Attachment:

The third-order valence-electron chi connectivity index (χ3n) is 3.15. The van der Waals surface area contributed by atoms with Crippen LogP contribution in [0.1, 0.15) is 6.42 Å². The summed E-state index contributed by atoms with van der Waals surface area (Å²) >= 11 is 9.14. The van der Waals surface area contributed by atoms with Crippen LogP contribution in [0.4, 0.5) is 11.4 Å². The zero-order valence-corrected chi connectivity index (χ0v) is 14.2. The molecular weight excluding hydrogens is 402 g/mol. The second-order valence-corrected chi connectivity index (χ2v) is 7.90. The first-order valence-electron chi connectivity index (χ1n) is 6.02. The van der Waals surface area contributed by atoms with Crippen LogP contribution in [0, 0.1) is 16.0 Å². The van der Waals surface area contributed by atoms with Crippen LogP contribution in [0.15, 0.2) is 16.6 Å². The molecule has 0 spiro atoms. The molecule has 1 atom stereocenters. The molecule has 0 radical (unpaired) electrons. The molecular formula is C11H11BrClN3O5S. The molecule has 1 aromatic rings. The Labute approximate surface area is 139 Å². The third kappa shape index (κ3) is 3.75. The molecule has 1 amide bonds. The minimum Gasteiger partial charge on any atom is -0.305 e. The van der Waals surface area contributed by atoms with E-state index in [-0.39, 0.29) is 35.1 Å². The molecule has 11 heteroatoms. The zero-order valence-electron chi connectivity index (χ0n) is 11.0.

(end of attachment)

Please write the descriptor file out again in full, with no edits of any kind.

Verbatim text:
The third-order valence-electron chi connectivity index (χ3n) is 3.15. The van der Waals surface area contributed by atoms with Crippen LogP contribution in [0.1, 0.15) is 6.42 Å². The summed E-state index contributed by atoms with van der Waals surface area (Å²) >= 11 is 9.14. The van der Waals surface area contributed by atoms with Crippen LogP contribution in [0.4, 0.5) is 11.4 Å². The zero-order valence-corrected chi connectivity index (χ0v) is 14.2. The molecular weight excluding hydrogens is 402 g/mol. The second-order valence-corrected chi connectivity index (χ2v) is 7.90. The first-order valence-electron chi connectivity index (χ1n) is 6.02. The van der Waals surface area contributed by atoms with Crippen LogP contribution in [0, 0.1) is 16.0 Å². The van der Waals surface area contributed by atoms with Crippen LogP contribution in [0.15, 0.2) is 16.6 Å². The molecule has 0 spiro atoms. The molecule has 1 atom stereocenters. The molecule has 0 radical (unpaired) electrons. The molecular formula is C11H11BrClN3O5S. The molecule has 1 aromatic rings. The Labute approximate surface area is 139 Å². The third kappa shape index (κ3) is 3.75. The molecule has 1 amide bonds. The minimum Gasteiger partial charge on any atom is -0.305 e. The van der Waals surface area contributed by atoms with E-state index in [-0.39, 0.29) is 35.1 Å². The molecule has 11 heteroatoms. The zero-order valence-electron chi connectivity index (χ0n) is 11.0.